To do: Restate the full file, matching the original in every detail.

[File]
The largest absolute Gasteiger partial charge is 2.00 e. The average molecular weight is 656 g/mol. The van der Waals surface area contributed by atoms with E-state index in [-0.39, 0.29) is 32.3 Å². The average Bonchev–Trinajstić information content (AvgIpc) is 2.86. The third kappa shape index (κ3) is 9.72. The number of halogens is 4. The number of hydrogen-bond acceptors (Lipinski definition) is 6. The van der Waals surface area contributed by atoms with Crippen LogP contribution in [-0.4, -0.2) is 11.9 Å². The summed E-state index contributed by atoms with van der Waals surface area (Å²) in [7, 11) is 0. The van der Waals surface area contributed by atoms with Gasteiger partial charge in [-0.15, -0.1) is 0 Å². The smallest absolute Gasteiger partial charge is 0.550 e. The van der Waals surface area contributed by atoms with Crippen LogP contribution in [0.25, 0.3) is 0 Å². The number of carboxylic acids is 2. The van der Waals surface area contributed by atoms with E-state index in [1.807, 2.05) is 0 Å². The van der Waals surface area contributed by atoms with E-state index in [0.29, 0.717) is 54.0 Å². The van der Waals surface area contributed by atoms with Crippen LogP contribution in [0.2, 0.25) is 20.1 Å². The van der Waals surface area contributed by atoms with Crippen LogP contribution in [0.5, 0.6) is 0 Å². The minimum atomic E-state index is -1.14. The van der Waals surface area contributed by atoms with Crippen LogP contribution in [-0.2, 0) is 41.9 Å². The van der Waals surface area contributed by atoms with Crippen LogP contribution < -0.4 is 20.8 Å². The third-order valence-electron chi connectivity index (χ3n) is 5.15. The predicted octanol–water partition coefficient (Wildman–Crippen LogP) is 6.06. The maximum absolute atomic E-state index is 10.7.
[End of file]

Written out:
The largest absolute Gasteiger partial charge is 2.00 e. The average molecular weight is 656 g/mol. The van der Waals surface area contributed by atoms with E-state index in [-0.39, 0.29) is 32.3 Å². The average Bonchev–Trinajstić information content (AvgIpc) is 2.86. The third kappa shape index (κ3) is 9.72. The number of halogens is 4. The number of hydrogen-bond acceptors (Lipinski definition) is 6. The van der Waals surface area contributed by atoms with Crippen LogP contribution in [-0.4, -0.2) is 11.9 Å². The summed E-state index contributed by atoms with van der Waals surface area (Å²) in [7, 11) is 0. The van der Waals surface area contributed by atoms with Gasteiger partial charge in [-0.15, -0.1) is 0 Å². The smallest absolute Gasteiger partial charge is 0.550 e. The van der Waals surface area contributed by atoms with Crippen LogP contribution in [0.25, 0.3) is 0 Å². The number of carboxylic acids is 2. The van der Waals surface area contributed by atoms with E-state index in [1.807, 2.05) is 0 Å². The van der Waals surface area contributed by atoms with E-state index in [0.29, 0.717) is 54.0 Å². The van der Waals surface area contributed by atoms with Crippen LogP contribution in [0.2, 0.25) is 20.1 Å². The van der Waals surface area contributed by atoms with Crippen LogP contribution in [0.5, 0.6) is 0 Å². The minimum atomic E-state index is -1.14. The van der Waals surface area contributed by atoms with Crippen LogP contribution in [-0.2, 0) is 41.9 Å². The van der Waals surface area contributed by atoms with Crippen LogP contribution < -0.4 is 20.8 Å². The third-order valence-electron chi connectivity index (χ3n) is 5.15. The predicted octanol–water partition coefficient (Wildman–Crippen LogP) is 6.06. The maximum absolute atomic E-state index is 10.7.